Most interpretations of tech adoption lifecycles focus on a combination of consumer and business adoption of technology. Very few look specifically at K-12 education. So, while some tech might well pass the early adopter phase (cross the chasm) and move into general adoption in the consumer and business spheres, it's probably fair to say that K-12 is customarily some way behind them. Ultimately, it comes down to teachers and their willingness to seek out new technologies and to apply them to their instruction.
My own teaching career has mirrored the hype cycle, in that I was always looking for that new technology tool to transform my lessons. With the advent of Web 2.0 tools, I was at the peak of inflated expectations, seeking out every new tool I could find, but this was always inevitablely followed by my frustration when trying to make the techology support long-term learning and teaching. These tools were good in isolation, but I wasn't really seeing any long-term impact on forwarding learning. I begain to think about how we discern the hype from what is educationally viable. Although I have always considered myself an early-adoptor of instructional techonologies, several years back, found myself in a 'trough of disillusionment'
So how do we get teachers to 'cross that chasm'? For me, in my own professional development, this has meant looking seriously elsewhere to see what works. I looked closely at the business world and the entertainment industry.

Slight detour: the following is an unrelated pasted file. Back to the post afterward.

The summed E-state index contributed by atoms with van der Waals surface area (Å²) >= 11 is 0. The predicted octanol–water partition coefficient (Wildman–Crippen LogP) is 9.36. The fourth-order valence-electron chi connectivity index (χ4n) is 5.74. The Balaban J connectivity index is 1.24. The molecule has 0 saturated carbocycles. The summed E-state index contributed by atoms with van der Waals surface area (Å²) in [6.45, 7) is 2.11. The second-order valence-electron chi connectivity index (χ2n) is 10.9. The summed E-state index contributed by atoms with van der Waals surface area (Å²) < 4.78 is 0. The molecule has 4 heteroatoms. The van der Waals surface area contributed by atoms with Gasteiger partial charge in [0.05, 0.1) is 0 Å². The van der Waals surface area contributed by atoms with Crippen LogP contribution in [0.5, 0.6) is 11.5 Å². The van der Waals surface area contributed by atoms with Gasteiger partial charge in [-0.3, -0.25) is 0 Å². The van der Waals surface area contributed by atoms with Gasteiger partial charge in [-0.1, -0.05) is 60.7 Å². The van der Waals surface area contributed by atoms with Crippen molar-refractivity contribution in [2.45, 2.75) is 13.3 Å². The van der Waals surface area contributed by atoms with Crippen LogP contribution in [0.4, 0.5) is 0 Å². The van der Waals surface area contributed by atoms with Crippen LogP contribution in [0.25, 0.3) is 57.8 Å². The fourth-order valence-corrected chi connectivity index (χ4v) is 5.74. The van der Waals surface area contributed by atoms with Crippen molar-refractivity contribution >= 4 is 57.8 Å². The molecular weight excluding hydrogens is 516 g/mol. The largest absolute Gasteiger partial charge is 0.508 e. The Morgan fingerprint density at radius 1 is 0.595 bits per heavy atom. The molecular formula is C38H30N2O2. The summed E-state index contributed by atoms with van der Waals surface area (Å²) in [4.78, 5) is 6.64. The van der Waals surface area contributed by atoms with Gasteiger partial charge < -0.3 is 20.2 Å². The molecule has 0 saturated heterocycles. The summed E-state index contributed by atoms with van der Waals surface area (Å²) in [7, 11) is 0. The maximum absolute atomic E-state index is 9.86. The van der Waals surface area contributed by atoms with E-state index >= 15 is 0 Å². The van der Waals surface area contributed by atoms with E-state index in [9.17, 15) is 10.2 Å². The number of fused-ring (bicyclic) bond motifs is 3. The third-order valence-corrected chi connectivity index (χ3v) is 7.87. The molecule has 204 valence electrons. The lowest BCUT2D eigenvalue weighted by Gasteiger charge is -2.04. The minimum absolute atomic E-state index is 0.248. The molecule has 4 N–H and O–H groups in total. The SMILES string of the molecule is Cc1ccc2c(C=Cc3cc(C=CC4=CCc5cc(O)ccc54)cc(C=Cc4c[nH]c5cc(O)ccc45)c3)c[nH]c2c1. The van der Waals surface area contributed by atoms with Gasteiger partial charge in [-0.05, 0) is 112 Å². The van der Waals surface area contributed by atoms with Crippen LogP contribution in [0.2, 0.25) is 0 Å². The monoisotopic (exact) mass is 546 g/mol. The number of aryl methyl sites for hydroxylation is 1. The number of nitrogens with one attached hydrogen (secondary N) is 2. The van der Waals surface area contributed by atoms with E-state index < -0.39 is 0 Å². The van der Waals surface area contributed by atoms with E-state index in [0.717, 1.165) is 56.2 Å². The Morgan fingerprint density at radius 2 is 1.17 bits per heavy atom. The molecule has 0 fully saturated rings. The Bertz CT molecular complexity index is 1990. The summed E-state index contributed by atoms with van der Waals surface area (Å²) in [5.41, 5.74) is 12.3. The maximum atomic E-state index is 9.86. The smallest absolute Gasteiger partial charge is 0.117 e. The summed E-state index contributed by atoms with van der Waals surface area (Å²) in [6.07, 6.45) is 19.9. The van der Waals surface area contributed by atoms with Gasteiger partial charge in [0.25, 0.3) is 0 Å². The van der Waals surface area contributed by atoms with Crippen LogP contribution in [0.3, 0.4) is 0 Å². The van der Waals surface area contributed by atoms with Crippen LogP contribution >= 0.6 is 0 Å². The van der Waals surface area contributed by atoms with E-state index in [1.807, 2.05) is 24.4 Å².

My educational epiphany occured several years ago when, as a school librarian, I read Patrick Carman's book Skeleton Creek to my students. Skeleton Creek is a story told both in text and in web-based videos. What astounded me the most about this story was that it fully engaged and captured each and every one of my students like nothing I had ever used before it. It was then I realized the power of connecting print and digital through narrative. From there I stumbled upon Writer/Director/Producer David Marlett and the concept of transmedia and how it was used to engage participants across platforms through narrative and as a result, I immediately joined the StoryLabs community. As a part of the community, I learned a great deal from its founder and Multiplatform Producer, Gary Hayes. And perhaps the most impactful conversation early on, was with the CEO of Starlight Runner Entertainment, Jeff Gomez. For me, it was looking outside the edu sphere that transformed my pedagogy, because I now realize that it isn't necessarily about the next great tool, it is about the techniques we use to connect those tools to teaching and learning. So while I still implement these tools into my instruction, my focus for the past few years has been on how to best use these tools to push learning forward.